The Upper Delaware Council sent the following letter to Commonwealth of Pennsylvania Governor Tom Wolf and New York State Governor Kathy Hochul, and the respective federal and state legislators for the Upper Delaware Scenic and Recreational River, on February 1, 2022:
The Upper Delaware Council, Inc. (UDC) was pleased to hear President Biden’s January 14th announcement that the federal Department of Transportation has launched the Bridge Replacement, Rehabilitation, Preservation, Protection, and Construction Program as part of the $1.2 trillion infrastructure law that Congress passed in November.
This program will invest $26.5 billion over five years to address the conditions of approximately 15,000 bridges, with the Federal Highway Administration immediately ready to distribute funds on a needs-based formula and allowing states the discretion to allocate these monies to projects of their choosing. As a significant incentive to states, no matching funds to the federal dollars are required and a portion of the funding is dedicated to local bridges off the federal highway system.
On that basis, the UDC encourages investing in the rehabilitation of the 1902 Skinners Falls, NY-Milanville, PA Bridge that has been closed to all uses since October 16, 2019 after failing a safety inspection. The bridge is one of 10 owned by the New York-Pennsylvania Joint Interstate Bridge Commission that cross the Upper Delaware Scenic and Recreational River, a unit of the National Parks System. The Pennsylvania Department of Transportation manages this crossing which is listed on the National Register of Historic Places, with New York State sharing its costs. A Planning and Environmental Linkages study is currently underway to determine the transportation need and purpose for the bridge.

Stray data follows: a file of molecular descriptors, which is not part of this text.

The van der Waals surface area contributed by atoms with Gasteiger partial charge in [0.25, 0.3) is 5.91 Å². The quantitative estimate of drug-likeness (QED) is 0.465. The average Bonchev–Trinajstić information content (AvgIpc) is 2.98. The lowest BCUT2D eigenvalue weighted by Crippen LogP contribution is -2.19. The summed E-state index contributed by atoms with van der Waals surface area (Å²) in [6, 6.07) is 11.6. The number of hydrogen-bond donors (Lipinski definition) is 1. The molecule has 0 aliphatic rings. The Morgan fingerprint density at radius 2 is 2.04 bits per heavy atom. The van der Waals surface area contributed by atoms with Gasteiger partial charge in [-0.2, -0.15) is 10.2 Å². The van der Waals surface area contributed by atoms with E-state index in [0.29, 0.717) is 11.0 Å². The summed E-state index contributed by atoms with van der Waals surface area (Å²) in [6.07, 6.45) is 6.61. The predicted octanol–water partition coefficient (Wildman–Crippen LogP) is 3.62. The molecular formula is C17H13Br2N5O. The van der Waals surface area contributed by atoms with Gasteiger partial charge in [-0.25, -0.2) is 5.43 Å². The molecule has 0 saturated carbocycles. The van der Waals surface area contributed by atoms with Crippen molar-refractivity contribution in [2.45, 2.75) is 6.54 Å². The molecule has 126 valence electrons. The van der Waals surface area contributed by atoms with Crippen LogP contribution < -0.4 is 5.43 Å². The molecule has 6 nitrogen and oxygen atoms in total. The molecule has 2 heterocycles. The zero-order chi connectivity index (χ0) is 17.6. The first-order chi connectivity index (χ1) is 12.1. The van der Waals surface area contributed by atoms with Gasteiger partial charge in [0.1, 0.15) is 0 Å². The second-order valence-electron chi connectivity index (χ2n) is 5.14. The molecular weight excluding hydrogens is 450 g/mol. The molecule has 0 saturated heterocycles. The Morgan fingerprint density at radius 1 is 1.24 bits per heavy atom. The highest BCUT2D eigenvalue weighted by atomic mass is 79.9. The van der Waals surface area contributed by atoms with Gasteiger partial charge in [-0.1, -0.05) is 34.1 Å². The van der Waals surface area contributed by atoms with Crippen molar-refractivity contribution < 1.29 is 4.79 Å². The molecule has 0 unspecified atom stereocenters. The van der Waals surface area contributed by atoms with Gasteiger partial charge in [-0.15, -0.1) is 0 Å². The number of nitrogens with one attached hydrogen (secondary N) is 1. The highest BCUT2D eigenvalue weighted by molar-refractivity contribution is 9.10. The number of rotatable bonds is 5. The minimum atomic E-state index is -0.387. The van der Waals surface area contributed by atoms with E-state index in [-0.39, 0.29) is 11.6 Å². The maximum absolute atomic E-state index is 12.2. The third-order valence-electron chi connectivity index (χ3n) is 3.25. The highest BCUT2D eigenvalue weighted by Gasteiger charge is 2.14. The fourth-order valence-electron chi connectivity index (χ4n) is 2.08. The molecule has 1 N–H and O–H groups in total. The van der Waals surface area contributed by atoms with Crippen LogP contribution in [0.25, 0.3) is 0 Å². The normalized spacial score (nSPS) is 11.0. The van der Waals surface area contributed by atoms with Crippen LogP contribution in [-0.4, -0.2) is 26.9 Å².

Our non-profit organization, which includes among its 15 member municipalities Damascus Township, PA and the Town of Cochecton, NY that are linked by the single-lane, timber-planked bridge, strongly opposes the potential study alternative to tear down this locally treasured bridge to either eliminate the crossing or replace it with a standard-issue modern structure.
We favor rehabilitation of the existing 467-foot bridge to preserve its nationally-recognized, outstandingly remarkable cultural value, the rarity of its pin-connected Baltimore truss, unique ornamentation, tourism appeal, and facilitation of local commerce, emergency response, and daily living in the Upper Delaware River Valley. The availability of this bridge program funding offers the opportunity to save this historic gem that fits so perfectly into the rural setting that it serves. We would be happy to offer a tour and provide any additional information.
UDC Executive Director
(845) 252-3022 or email@example.com